The recent spike in petroleum odors in Greenpoint homes was the topic of discussion on Wednesday night at the second town hall this year hosted by the North Brooklyn Neighbors at the Polish and Slavic Civic Center (176 Java St.).
Representatives from the NYC Dept. of Environmental Protection, Dept. of Health & Mental Hygiene amd the NYS Dept. of Environmental Conservation provided updates on the pretorium vapors centered around Freeman, Huron, and Green Streets.
The DEC confirmed that petroleum product had recently built up in the “tight” sewer lines in the northern section of Greenpoint where multiple residents, including Freeman Street resident Mary Cinadr, have been relocated from due to vapors. The DEP has been flushing sewer lines in the area and said that petroleum vapors have reduced to safe levels.
A quick side note: if you detect petroleum vapors are present in your home then dial the DEC spill hotline at 1-800-457-7362 and call 311 (remember to write down the complaint number).
The vapor complaints that have been coming into 311 and 911 haven’t always made it to DEC in time for air sampling, as was the case with the preschool evacuating on Java St. on May 23rd, which DEC rep. Rodney Rivera said was a “chemical odor,” despite audience members claiming that a gas smell was detected prior to the school evacuation.
While the recent spike in reported vapors is startling, a similar spike in reported vapors occurred in 2016, according to the Brooklyn Eagle: “Similar spikes have occurred in the past, most notably in April to June 2016, when 311 recorded the highest number of odor complaints in Community Board 1 since 2010, the earliest date for which there is data.”
The culprit responsible for the petroleum product build up in the sewer lines may never be caught according to the panel last night as illegal dumpers can be difficult to catch and prosecute. The DEC also confirmed that other “historic” spills and potential sources are being investigated, but officials would not elaborate as speculation could cause panic.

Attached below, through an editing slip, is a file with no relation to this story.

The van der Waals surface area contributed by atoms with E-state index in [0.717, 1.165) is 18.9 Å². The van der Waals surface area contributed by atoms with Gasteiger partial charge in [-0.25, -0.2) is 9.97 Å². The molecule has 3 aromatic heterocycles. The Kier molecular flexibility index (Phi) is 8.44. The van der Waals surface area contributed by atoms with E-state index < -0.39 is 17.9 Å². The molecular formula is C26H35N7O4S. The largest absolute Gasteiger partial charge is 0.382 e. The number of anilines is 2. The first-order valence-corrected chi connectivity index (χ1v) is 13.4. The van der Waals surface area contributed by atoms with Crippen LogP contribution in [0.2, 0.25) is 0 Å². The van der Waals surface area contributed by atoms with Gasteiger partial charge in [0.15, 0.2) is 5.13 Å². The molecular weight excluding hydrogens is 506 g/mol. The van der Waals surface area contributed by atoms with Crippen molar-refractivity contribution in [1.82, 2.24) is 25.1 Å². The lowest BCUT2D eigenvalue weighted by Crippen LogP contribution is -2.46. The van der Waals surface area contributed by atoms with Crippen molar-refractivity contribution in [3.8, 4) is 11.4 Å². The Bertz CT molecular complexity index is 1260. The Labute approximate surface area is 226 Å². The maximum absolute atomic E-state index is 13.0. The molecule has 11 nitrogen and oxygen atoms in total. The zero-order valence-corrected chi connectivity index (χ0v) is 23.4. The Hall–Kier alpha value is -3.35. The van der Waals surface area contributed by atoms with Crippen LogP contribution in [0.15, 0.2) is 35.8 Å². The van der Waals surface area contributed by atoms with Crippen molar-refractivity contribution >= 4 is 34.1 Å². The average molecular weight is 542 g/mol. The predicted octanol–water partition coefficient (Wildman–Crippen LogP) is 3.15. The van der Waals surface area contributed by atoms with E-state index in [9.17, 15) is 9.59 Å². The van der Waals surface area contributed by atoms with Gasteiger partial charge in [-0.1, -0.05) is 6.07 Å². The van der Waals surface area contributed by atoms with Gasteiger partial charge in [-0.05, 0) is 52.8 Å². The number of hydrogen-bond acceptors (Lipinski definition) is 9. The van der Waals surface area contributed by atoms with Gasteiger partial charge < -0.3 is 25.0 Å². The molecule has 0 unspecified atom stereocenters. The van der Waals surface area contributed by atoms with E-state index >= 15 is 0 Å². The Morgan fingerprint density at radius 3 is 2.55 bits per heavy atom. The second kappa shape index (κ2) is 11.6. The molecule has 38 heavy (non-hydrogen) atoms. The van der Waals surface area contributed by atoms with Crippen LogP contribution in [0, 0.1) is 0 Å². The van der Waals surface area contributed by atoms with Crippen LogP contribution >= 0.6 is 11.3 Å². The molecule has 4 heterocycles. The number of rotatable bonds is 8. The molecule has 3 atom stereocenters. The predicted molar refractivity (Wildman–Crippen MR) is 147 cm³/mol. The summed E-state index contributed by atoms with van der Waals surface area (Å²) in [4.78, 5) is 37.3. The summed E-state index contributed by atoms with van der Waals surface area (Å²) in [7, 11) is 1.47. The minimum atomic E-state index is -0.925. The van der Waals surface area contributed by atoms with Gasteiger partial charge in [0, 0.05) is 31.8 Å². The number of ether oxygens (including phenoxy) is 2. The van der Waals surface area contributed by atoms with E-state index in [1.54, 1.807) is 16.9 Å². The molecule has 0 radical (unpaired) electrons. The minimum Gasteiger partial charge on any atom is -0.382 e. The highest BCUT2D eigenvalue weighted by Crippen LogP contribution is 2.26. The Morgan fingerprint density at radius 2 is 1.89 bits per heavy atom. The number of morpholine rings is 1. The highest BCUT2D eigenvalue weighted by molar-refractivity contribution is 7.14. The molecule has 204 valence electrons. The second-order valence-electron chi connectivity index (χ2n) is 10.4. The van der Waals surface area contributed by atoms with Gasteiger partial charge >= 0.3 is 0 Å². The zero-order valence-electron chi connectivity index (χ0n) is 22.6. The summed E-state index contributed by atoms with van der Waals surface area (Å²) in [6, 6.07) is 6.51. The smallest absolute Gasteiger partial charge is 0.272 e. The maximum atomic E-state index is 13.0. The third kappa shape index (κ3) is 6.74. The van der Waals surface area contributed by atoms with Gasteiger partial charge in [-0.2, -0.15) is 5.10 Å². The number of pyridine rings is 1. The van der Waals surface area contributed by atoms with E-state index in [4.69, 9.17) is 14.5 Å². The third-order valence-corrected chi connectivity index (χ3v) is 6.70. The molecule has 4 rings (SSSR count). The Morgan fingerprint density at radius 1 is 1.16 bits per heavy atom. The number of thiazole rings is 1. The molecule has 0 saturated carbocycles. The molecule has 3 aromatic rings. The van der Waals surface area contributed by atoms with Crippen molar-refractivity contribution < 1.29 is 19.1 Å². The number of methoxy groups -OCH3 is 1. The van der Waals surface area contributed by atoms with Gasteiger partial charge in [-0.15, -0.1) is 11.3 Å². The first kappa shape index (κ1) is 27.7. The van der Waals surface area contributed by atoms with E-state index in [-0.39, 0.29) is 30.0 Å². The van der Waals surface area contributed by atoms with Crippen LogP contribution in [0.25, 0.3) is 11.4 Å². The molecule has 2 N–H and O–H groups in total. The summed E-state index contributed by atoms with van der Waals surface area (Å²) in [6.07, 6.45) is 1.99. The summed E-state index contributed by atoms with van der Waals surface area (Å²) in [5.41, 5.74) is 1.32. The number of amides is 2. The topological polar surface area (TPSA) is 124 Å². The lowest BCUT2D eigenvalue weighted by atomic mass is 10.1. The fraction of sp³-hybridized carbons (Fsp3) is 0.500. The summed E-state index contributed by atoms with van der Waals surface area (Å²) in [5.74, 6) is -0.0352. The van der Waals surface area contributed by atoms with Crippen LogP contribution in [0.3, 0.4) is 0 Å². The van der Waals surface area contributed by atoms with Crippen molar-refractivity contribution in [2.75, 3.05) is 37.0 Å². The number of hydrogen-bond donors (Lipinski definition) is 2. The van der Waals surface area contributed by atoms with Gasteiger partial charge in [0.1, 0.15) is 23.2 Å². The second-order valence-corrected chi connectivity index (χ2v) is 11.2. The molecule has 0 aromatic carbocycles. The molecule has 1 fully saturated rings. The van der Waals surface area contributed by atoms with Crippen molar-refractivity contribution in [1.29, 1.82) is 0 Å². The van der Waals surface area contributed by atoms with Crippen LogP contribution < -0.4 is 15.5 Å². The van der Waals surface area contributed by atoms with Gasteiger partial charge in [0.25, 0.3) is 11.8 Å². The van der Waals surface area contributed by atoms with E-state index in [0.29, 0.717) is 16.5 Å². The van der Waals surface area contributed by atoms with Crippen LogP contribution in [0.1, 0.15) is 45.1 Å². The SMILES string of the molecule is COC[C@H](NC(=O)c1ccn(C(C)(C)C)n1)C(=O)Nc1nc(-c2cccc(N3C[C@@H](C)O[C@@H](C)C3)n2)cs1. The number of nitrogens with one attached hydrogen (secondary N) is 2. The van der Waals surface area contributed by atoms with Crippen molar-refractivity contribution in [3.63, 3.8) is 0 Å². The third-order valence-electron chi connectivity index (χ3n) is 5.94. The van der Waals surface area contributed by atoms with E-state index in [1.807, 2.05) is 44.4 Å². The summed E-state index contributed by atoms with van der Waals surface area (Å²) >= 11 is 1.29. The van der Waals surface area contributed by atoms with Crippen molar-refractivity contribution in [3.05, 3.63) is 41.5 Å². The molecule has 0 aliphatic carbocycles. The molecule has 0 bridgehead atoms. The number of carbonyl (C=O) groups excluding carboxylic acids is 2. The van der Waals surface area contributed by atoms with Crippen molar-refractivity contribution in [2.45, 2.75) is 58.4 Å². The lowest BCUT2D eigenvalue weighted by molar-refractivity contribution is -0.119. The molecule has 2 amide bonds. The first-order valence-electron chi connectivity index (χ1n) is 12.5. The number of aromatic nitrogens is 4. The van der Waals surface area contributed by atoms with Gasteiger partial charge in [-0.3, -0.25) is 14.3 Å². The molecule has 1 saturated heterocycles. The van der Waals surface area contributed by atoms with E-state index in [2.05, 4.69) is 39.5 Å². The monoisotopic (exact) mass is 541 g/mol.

During the Q+A portion of the town hall Mary Cinadr asked the representatives for more stringent testing with Summa air canisters, which the Brooklyn Eagle confirmed is the appropriate instrument:
The DEC plans to conduct further testing at Cinadr’s apartment, rapidly respond to any additional complaints and to monitor any potential elevated petroleum vapors with a type of gas detector called a Photoionization detector (PID) as the city continues to work on the sewer lines, according to the agency.
But Dr. Vicky Keramida, who leads an environmental consulting firm, said that the state’s testing plans are not thorough enough.
The types of instruments they are using, she said, “are not suitable or appropriate means of detecting harmful levels” of carcinogenic and toxic chemicals. The appropriate instrument, according to Keramida, is a type of air tester called a Summa canister.
While the state agencies did perform an approximately 90-minute test in April in Cinadr’s apartment with Summa canisters, the tests revealed technical glitches, according to Nathan Walz of DOH. No further Summa canister tests were performed.
Cinadr also feels that state agencies have been dismissive of her concerns as detail in the Brooklyn Eagle:
“One of the hardest things to deal with has been the resistance by DOH and DEC,” she said. “From the beginning I’ve just been trying to protect my health. When I sensed it wasn’t protected, I kept reaching out and they tried to make me feel bad for being vocal.”
“I cannot continue with the constant emails,” Walz of DOH wrote in an email reviewed by the Eagle. “I have many other projects I need to spend time on. I have been working so many extra hours pretty much daily and weekends to keep up with this site and others that I do not get paid or compensation for.”
The main takeaway from last night is that some residents are not satisfied with the scope and method of vapor testing by DEC, who said they will continue to respond to all vapor reports, while the DEP said that sewer petroleum vapors have returned to safe levels and they will also continue to monitor the situation.